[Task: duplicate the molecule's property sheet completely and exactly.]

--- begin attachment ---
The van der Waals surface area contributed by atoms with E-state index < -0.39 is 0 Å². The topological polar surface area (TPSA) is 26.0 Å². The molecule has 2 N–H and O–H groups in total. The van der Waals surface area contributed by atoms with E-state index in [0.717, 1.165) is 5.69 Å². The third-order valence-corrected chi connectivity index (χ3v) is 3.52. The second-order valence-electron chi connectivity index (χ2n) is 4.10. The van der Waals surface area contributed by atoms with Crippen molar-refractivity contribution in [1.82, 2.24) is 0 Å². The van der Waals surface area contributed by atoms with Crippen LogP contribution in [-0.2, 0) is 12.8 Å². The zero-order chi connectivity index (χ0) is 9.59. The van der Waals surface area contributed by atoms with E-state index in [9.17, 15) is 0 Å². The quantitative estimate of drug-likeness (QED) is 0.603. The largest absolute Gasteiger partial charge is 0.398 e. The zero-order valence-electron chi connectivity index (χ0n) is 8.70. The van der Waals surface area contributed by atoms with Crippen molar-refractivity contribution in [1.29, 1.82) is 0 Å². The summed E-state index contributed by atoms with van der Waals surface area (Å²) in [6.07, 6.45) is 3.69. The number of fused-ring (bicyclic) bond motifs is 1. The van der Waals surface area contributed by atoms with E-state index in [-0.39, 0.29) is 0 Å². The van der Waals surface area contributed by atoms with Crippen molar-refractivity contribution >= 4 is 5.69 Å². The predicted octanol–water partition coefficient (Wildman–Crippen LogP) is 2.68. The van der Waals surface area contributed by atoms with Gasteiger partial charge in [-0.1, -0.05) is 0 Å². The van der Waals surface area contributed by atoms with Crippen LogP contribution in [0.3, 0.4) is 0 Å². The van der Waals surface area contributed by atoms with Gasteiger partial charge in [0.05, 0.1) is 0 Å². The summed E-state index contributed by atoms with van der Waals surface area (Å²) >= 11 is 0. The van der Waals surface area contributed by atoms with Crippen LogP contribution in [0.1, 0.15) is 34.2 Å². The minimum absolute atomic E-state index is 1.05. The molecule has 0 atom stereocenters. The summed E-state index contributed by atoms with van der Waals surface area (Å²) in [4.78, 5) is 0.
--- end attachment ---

The van der Waals surface area contributed by atoms with E-state index < -0.39 is 0 Å². The topological polar surface area (TPSA) is 26.0 Å². The molecule has 2 N–H and O–H groups in total. The van der Waals surface area contributed by atoms with E-state index in [0.717, 1.165) is 5.69 Å². The third-order valence-corrected chi connectivity index (χ3v) is 3.52. The second-order valence-electron chi connectivity index (χ2n) is 4.10. The van der Waals surface area contributed by atoms with Crippen molar-refractivity contribution in [1.82, 2.24) is 0 Å². The van der Waals surface area contributed by atoms with Crippen LogP contribution in [-0.2, 0) is 12.8 Å². The zero-order chi connectivity index (χ0) is 9.59. The van der Waals surface area contributed by atoms with E-state index in [9.17, 15) is 0 Å². The quantitative estimate of drug-likeness (QED) is 0.603. The largest absolute Gasteiger partial charge is 0.398 e. The zero-order valence-electron chi connectivity index (χ0n) is 8.70. The van der Waals surface area contributed by atoms with Crippen molar-refractivity contribution in [1.29, 1.82) is 0 Å². The summed E-state index contributed by atoms with van der Waals surface area (Å²) in [6.07, 6.45) is 3.69. The number of fused-ring (bicyclic) bond motifs is 1. The van der Waals surface area contributed by atoms with E-state index in [-0.39, 0.29) is 0 Å². The van der Waals surface area contributed by atoms with Crippen molar-refractivity contribution >= 4 is 5.69 Å². The predicted octanol–water partition coefficient (Wildman–Crippen LogP) is 2.68. The van der Waals surface area contributed by atoms with Gasteiger partial charge in [-0.1, -0.05) is 0 Å². The van der Waals surface area contributed by atoms with Crippen LogP contribution in [0.3, 0.4) is 0 Å². The van der Waals surface area contributed by atoms with Gasteiger partial charge in [0.05, 0.1) is 0 Å². The summed E-state index contributed by atoms with van der Waals surface area (Å²) >= 11 is 0. The van der Waals surface area contributed by atoms with Crippen LogP contribution in [0.1, 0.15) is 34.2 Å². The minimum absolute atomic E-state index is 1.05. The molecule has 0 atom stereocenters. The summed E-state index contributed by atoms with van der Waals surface area (Å²) in [4.78, 5) is 0.